Dr. Saba on Treatment Deintensification in HPV-Related Oropharyngeal Squamous Cell Carcinoma

Nabil F. Saba, MD, FACP
Published: Thursday, Aug 01, 2019



Nabil F. Saba, MD, FACP, director, Head and Neck Medical Oncology Program, Winship Cancer Institute of Emory University, professor, Department of Hematology and Medical Oncology, Department of Otolaryngology, Emory University School of Medicine, discusses de-intensification of therapy for patients with HPV-related oropharyngeal squamous cell carcinoma. 

There are mixed data surrounding the benefit of treatment deintensification in HPV-related oropharyngeal squamous cell carcinoma. Therefore, it should only be explored in the context of a clinical trial, says Saba. It is ill advised to de-escalate therapy in practice given the lack of randomized data to support such approaches, he adds. Moreover, research has yet to differentiate the patients who are good candidates for treatment de-escalation from those who are not.

When it comes to patient selection, patients with high-grade disease are not thought to benefit from treatment de-escalation. There is more debate when it comes to intermediate-grade patients, adds Saba. The question of whether or not intermediate-grade patients are good candidates for treatment de-intensification will be explored in the phase II/III ECOG-ACRIN 3161 trial. Similarly, the HN-005 trial will further explore this question in patients with low-grade disease and will hopefully shed light on how best to de-escalate therapy. 
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Nabil F. Saba, MD, FACP, director, Head and Neck Medical Oncology Program, Winship Cancer Institute of Emory University, professor, Department of Hematology and Medical Oncology, Department of Otolaryngology, Emory University School of Medicine, discusses de-intensification of therapy for patients with HPV-related oropharyngeal squamous cell carcinoma.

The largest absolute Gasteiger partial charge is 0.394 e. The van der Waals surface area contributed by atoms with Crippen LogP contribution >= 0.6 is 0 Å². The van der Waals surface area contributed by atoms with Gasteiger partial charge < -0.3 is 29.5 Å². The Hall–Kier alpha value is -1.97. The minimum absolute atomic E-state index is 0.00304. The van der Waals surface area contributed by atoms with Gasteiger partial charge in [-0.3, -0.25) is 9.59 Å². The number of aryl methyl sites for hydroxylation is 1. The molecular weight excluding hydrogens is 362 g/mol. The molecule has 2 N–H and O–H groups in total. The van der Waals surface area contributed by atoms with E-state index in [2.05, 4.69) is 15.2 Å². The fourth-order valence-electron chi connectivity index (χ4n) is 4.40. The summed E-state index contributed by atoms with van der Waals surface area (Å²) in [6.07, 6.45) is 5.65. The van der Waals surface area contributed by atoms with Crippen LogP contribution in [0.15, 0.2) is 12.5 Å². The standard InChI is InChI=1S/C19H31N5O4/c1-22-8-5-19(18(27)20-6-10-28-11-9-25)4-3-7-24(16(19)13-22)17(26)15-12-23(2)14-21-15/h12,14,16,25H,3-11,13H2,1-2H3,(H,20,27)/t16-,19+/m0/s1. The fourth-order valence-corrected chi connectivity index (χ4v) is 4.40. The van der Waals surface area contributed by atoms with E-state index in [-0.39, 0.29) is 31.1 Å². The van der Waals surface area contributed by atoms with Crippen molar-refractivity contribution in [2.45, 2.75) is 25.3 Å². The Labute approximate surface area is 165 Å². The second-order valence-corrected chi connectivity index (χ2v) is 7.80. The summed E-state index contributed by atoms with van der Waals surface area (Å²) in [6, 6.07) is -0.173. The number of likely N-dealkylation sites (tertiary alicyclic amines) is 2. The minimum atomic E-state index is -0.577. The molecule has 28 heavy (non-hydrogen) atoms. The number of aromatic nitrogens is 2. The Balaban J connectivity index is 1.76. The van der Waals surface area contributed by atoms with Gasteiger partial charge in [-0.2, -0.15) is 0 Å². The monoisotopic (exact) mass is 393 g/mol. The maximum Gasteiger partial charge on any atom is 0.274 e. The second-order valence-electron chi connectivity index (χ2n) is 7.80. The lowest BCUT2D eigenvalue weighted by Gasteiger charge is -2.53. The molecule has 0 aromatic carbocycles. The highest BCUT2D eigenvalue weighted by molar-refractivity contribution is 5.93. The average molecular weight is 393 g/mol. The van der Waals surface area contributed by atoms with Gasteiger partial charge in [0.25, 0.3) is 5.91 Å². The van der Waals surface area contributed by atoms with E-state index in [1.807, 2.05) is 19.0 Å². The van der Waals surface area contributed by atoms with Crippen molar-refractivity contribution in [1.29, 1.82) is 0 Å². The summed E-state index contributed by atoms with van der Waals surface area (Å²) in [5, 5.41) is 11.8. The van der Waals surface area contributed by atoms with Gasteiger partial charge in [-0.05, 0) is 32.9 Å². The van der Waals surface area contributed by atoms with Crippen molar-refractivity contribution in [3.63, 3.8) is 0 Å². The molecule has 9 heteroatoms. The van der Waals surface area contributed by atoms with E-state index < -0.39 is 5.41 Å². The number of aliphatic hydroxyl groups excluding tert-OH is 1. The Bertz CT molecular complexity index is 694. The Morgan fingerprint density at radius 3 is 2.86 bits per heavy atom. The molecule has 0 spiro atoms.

There are mixed data surrounding the benefit of treatment deintensification in HPV-related oropharyngeal squamous cell carcinoma. Therefore, it should only be explored in the context of a clinical trial, says Saba. It is ill advised to de-escalate therapy in practice given the lack of randomized data to support such approaches, he adds. Moreover, research has yet to differentiate the patients who are good candidates for treatment de-escalation from those who are not.

When it comes to patient selection, patients with high-grade disease are not thought to benefit from treatment de-escalation. There is more debate when it comes to intermediate-grade patients, adds Saba. The question of whether or not intermediate-grade patients are good candidates for treatment de-intensification will be explored in the phase II/III ECOG-ACRIN 3161 trial. Similarly, the HN-005 trial will further explore this question in patients with low-grade disease and will hopefully shed light on how best to de-escalate therapy. 



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